Back on November 2-3, 2019, 14 students participated in an intensive, experiential, place-based learning opportunity at the Manzanar National Historic Site, a project we call Katari: Keeping Japanese American Stories Alive.
Each of our Katari students will share their thoughts and feelings about their experience, and our second student reflection is by Sean Gasha of the University of California, Riverside Nikkei Student Union.
Prior to going on the Katari trip, I really had no idea what to expect. Even though I am Japanese American, I never had any sort of connection to the Japanese American community, and much less to the people who are connected to the incarceration camps. My only connection to the incarceration camps is a distant uncle who I had never really had a conversation with about the camps. Even then, my uncle had a unique story, very different from most people in the camps. He was from Peru, forced to come to the United States, and was incarcerated at the Crystal City internment camp (administered by the United States Immigration and Naturalizaion Service) in Texas. My family saw his situation as a huge, but foreseeable, injustice by the Peruvian government, which, at the time, was a developing nation with a corrupt government who had very little concern about human rights.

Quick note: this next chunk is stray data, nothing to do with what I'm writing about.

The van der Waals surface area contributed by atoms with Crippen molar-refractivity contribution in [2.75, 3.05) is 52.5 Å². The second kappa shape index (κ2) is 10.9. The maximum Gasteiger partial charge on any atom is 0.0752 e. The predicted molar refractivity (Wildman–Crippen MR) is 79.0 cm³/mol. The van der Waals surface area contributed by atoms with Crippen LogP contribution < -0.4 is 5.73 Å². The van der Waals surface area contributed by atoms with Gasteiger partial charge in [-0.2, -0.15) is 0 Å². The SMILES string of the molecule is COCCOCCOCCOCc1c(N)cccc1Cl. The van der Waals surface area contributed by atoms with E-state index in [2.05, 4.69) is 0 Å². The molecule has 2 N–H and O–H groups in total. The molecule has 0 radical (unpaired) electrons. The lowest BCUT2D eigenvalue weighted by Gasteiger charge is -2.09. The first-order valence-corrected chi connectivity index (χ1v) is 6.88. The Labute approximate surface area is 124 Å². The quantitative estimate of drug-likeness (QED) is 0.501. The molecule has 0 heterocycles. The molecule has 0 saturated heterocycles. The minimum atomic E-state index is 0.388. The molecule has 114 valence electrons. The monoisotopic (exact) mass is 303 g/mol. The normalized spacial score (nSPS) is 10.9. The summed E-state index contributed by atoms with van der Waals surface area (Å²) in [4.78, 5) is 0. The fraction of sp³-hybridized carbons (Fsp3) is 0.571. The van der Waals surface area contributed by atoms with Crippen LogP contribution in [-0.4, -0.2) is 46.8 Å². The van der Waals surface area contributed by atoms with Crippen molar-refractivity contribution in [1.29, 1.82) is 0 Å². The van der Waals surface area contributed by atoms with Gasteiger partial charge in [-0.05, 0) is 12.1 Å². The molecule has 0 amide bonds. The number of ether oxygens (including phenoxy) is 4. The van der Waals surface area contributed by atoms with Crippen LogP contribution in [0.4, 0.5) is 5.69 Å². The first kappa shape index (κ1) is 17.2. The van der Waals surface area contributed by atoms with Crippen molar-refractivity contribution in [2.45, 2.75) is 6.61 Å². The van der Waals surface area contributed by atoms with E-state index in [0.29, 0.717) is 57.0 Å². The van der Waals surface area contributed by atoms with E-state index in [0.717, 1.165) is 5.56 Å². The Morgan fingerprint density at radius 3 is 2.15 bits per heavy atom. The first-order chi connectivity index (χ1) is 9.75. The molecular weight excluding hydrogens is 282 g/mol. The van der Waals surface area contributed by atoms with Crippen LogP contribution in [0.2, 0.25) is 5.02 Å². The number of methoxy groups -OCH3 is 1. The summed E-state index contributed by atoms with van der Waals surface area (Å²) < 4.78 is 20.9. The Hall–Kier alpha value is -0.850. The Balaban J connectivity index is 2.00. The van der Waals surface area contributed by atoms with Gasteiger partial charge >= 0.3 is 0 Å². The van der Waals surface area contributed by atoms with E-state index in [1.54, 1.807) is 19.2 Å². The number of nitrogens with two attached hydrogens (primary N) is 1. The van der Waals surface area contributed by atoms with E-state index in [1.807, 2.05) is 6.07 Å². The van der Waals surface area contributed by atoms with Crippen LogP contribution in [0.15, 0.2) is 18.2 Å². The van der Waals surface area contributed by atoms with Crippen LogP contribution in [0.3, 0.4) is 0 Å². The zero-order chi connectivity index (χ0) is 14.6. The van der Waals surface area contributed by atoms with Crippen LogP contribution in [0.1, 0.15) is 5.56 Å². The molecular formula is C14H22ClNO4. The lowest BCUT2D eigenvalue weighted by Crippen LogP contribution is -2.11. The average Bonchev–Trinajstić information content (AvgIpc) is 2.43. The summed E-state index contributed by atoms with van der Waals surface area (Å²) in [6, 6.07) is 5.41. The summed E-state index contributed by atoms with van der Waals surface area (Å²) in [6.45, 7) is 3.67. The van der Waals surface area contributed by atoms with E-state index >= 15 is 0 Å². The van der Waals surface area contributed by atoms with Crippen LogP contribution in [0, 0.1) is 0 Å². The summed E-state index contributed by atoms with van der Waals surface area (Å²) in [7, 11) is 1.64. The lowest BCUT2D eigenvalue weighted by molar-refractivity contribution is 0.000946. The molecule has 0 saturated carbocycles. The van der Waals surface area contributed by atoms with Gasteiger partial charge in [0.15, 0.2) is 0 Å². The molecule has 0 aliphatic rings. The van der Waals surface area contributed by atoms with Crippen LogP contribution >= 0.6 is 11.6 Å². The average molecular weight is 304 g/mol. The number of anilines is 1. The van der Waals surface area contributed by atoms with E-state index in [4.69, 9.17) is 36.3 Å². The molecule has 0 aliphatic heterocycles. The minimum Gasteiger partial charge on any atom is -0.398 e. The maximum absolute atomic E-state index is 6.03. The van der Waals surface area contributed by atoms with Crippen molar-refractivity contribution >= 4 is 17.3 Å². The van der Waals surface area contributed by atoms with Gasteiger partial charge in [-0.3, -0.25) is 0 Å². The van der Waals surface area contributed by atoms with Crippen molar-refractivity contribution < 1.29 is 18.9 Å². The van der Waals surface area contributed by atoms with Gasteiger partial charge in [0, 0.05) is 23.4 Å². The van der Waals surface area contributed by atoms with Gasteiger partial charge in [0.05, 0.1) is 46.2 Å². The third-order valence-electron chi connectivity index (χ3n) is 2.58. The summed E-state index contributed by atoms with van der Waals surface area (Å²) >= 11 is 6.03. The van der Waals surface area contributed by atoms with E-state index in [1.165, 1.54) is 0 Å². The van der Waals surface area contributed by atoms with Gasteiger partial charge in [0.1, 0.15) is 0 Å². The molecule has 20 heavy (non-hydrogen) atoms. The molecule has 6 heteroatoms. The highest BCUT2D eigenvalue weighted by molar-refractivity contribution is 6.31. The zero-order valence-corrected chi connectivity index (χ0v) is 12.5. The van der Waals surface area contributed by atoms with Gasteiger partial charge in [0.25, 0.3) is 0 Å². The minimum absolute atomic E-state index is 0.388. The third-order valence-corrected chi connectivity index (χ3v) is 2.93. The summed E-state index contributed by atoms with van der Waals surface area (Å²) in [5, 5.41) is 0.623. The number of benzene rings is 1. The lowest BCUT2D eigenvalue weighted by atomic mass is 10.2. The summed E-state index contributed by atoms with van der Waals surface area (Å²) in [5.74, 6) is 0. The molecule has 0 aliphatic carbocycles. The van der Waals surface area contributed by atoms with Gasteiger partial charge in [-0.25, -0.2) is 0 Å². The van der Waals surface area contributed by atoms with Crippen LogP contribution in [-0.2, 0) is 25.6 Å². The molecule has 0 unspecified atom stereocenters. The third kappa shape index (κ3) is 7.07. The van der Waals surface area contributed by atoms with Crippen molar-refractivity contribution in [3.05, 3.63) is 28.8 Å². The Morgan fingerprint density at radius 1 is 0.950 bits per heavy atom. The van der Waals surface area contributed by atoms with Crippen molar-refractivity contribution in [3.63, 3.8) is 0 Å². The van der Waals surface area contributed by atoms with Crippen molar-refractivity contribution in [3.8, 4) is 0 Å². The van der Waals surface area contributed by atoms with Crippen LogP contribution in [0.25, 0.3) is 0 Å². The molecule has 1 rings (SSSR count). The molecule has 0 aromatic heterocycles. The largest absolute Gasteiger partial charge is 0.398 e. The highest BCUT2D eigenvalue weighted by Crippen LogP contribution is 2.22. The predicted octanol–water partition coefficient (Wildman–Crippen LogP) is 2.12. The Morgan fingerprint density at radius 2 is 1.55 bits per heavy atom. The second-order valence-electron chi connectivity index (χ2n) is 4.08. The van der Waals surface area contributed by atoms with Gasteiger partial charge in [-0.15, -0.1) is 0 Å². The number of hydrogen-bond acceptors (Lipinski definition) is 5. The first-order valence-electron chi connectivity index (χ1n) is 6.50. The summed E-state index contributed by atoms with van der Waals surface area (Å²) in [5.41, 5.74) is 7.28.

Because of the few conversations that I had with my family about the incarceration camps, my knowledge and understanding before the trip was all from history textbooks and things that I had read online. I knew facts and dates, like how Executive Order 9066 was signed on February 19, 1942, but what I did not know was how Japanese Americans felt about the situation or what they had to go through. I did not know that the Japanese American community was in complete shock over the news and, in a way, did not know how to react. I did not know that the passing of the order caused families to be torn apart, as husbands and fathers were taken by the United States Government, causing their wives to suffer mental breakdowns, and ultimately, leading to some children becoming orphans. I never could have been able to imagine how terrible their living conditions were and how scary forced relocation to a site like Manzanar was. I never could have been able to imagine the amount of pain and suffering that these people went through. I realized these were all things that cannot be experienced simply by reading a book or an online article. These were all things that I could only understand by being at Manzanar.